the sh*t we leave behind

Photo of a backpack, a small broom, and a box of large trash bags sitting in a car seat.
getting ready to clean house

Not sure if this post needs a trigger warning… It might get rough.

Rough thoughts about family relationships and obligations, especially related to my parents and their ignorance and denial about my Autism and Mental Health. And tough words about someone who isn’t here to defend herself – my Mom.

So here’s a spacer, where we can both catch our breath.







Photo of a stack of full storage tubs sitting on the floor in an apartment. Behind the tubs are books and art supplies.

My son and I spent a few days at the beach last week.

About an hour ago, I figured out why, four days later, I hadn’t left my home, and the tubs of camping gear, dirty clothes, and meds languished in the car.

And why, concurrently, I’ve been in the mood to meticulously clean, organize and clear parts of my home that I didn’t pay much attention to before.

It’s complicated. I’m not depressed. I crave to spread out my watercolor pads, canvases, paints, and inks, and dive into a flurry of self-expression.

But it’s not time yet. There’s some sh*t I need to release and remove from my space and consciousness , before I can let myself take a deep breath and start to splatter and smear joy.

I knew I was processing in the background. I just couldn’t tell what. Sometimes it takes a while for my repressed emotional stuff to surface. As if it’s making sure the room is safe before it peeks out of the shadows.

At the root of it all is my late Mom’s penchant for accumulating things and saving every scrap of her writing. Her need to have everything she wanted, and to have it maintained “just right.”

Mom passed last November. She had a lot of stuff. I’ve just within the past few weeks consolidated everything that was in four storage spaces, down to one space. And now it feels like a third of my personal storage space – intended for my art inventory and supplies, and a bunch of my books and clothes – still holds her clothes, tchatchkas, and several file containers of her writing and research.

These things meant a lot to her. They held her memories, dreams, and ambitions.

Perhaps most daughters would shed tears and tenderly find space to preserve these mementoes. I’ve tried to do that for the past several months.

I no longer have the space – physical, emotional, or mental.

Mom’s anxiety and self-absorption lay behind what I experienced as emotional neglect and psychological abuse, so painful to unearth and acknowledge over the years.

She yearned for creativity and recognition. She was creative.

But apparently there wasn’t room in our family for anyone else to be creative. She and I constantly struggled; in all of the endeavors she and I both enjoyed, my work almost always turned out better. She hated that. She openly joked about being jealous of me. I never understood it.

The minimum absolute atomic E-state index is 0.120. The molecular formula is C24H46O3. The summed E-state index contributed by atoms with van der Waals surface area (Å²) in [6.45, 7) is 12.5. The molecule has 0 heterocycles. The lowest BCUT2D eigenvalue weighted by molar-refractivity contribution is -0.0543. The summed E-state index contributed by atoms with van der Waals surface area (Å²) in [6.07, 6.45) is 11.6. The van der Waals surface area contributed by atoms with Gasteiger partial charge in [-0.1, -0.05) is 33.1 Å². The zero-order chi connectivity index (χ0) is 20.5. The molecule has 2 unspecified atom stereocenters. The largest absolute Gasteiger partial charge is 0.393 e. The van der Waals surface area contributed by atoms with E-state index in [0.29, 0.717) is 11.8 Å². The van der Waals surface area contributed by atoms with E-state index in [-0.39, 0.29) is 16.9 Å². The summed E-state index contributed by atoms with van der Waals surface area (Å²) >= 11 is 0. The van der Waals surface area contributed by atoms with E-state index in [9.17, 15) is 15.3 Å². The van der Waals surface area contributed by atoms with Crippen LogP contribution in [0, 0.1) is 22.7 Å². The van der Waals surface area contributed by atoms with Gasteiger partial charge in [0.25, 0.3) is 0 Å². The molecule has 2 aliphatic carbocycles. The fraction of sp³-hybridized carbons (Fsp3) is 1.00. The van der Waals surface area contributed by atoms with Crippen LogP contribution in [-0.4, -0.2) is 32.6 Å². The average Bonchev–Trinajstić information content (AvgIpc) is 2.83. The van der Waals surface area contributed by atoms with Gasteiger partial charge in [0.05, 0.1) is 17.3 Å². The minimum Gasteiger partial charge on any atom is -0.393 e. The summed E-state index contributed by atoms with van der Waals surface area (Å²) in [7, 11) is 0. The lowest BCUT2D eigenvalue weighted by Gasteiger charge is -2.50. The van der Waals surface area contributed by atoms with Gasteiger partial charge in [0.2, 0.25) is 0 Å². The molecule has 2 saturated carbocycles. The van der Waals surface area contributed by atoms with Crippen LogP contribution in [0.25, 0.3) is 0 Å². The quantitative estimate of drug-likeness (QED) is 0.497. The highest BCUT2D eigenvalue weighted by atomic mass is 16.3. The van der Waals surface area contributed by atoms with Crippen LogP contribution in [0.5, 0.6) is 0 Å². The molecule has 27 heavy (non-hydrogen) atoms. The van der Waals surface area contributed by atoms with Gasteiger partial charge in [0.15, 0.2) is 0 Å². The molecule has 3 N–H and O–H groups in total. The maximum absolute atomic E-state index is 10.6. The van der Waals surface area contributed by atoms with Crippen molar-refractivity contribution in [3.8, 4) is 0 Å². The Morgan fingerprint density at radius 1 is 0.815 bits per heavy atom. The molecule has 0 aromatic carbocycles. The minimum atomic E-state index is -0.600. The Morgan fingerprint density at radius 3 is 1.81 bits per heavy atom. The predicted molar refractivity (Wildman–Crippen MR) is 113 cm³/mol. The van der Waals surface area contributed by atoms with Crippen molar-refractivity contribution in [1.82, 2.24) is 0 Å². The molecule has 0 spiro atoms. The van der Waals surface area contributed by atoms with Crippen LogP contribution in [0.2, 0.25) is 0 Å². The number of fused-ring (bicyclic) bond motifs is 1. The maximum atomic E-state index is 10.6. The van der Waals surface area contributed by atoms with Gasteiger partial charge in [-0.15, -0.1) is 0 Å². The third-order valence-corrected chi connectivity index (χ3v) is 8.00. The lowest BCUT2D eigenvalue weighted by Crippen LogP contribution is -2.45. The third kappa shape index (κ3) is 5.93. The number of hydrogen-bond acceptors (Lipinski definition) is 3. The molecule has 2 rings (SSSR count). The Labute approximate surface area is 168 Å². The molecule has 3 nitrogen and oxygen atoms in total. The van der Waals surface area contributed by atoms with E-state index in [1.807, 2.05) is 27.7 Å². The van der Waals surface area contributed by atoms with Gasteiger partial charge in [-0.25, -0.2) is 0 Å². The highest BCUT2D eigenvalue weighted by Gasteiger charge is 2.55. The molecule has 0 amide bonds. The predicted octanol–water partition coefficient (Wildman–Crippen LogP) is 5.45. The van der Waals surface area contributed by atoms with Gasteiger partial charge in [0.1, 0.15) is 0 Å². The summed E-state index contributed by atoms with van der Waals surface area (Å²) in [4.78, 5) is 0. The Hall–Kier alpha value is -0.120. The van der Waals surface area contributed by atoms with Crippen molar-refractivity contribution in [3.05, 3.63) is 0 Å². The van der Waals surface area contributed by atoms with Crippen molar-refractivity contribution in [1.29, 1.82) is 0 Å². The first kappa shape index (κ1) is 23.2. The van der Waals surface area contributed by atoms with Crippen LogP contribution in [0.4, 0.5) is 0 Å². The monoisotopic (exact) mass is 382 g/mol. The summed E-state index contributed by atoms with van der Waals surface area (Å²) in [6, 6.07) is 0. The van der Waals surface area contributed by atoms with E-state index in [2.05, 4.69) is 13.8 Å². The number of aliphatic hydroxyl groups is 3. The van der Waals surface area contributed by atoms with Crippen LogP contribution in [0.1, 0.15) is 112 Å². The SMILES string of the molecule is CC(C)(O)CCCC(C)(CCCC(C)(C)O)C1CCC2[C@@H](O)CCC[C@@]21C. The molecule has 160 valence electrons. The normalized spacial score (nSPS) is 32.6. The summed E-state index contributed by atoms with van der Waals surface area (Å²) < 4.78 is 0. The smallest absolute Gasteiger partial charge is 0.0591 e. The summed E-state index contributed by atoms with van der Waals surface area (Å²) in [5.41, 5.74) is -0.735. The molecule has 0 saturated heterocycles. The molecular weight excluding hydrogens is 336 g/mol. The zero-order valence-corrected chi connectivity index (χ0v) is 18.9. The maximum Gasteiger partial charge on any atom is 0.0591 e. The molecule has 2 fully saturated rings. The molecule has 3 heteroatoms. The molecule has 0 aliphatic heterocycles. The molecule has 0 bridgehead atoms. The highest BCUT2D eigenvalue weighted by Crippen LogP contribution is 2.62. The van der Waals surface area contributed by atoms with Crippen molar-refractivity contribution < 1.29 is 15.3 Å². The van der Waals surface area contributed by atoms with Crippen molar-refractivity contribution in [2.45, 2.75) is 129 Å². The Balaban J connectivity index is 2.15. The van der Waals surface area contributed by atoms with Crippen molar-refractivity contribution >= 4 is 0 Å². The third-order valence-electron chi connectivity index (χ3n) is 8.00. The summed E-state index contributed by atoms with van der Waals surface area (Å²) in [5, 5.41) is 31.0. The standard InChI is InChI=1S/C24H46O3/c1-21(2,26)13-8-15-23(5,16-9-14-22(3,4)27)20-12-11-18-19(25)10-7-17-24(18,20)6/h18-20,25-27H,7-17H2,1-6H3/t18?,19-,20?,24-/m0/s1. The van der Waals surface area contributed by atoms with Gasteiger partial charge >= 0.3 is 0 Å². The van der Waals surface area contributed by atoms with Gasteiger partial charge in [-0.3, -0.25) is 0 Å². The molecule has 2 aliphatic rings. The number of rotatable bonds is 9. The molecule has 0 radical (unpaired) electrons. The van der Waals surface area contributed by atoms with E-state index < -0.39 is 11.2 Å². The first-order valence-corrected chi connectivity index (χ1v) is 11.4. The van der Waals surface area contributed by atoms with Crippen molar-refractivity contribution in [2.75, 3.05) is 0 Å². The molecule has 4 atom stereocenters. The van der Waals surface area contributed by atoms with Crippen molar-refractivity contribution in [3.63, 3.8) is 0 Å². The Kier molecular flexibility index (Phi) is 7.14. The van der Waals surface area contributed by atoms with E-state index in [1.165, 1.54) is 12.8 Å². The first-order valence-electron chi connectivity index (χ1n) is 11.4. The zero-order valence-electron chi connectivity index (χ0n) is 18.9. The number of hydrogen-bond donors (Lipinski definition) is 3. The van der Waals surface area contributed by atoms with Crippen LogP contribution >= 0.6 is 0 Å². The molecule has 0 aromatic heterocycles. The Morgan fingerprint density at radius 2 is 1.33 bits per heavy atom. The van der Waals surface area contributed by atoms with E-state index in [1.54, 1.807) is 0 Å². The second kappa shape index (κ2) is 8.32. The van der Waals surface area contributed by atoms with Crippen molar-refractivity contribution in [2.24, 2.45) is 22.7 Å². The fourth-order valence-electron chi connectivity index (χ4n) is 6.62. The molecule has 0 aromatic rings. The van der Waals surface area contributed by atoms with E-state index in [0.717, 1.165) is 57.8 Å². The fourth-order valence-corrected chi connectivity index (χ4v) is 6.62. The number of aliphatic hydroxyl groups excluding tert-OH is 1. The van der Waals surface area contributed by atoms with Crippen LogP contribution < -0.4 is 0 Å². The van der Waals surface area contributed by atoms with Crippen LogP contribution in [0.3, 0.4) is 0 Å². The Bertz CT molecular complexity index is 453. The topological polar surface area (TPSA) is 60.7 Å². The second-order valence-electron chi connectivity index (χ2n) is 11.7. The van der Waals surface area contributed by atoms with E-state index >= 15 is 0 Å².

I don’t think she had any idea how deeply it wounded me.

So I learned, from a young age, to work hard at hiding or restraining my talent and skills. I only shared in ways that didn’t lead her to feel “less than.” I was parentified, in a way – put in charge of making sure that I didn’t overstep, so Mom could feel good about herself.

Now that she’s gone, I can finally be my self. And paint what I want to reveal, write what I want to say. This is a precious time for me, that I truly feared I would never experience. I don’t mean to waste it.

Here’s what I’ve processed this afternoon, my tangled self-conversation about what I need to do before I can relax, paint, and draw:

Oh, it’s gonna feel so good to spread out and paint!

But the apartment’s too cluttered…

If I shift things out of the closet and into storage, I can move and breathe here in my space, so I can create.

But storage is full; there’s no room for the closet stuff. It’s been unusable since you brought Mom’s stuff in…

And I can’t get to my supplies in storage…

If not for all of Mom’s paintings and clothes and household things, you could get storage sorted, and fit the closet stuff in…

But there are so many expensive things… I might use them someday… And I don’t have the energy to sell them.

It can go to charity. It no longer has value.

But what about her manuscripts and notes…?

Nobody else in the family wanted them, remember?

But I told her I’d take care of them. And maybe finish her novels and publish them… That was what she wanted…

Fvck that.

I’m gonna just dump all those papers? Why not reach out to the family again before I destroy it…

Nobody else wanted it. Remember? Remember?

Really? Toss years of her work? Not publish Let It Rain, and Dollarhyde? I told her I would…

Fvck that. What are you thinking?

What am I thinking? Yeah, you’re right. I tried to help her organize LIR; I proofread and edited it for her. And when she realized I didn’t think it was already perfect, she dropped it.


But I told her I would…

That’s because she trained you to comply on every front. She demonstrated to you that your own work had little value. She and Dad denied you the freedom to choose your education, and therefore your profession and career.

You really gonna let her ghost keep runnin’ your life? You’ve spread those ashes.

But I may regret it…

Fvck that. You’ve already got enough regrets. Let it go. Live. Revive your spirit, and fly.

As I sit here eating dinner and tapping on my phone, I’m almost ready to close this thought loop and move on.

I’m gonna go sweep out the detritus, fill those trash bags, and clear myself some space.

I don’t have to be “Hefty Ultra Strong” anymore. I’ll be Ultra Me instead.


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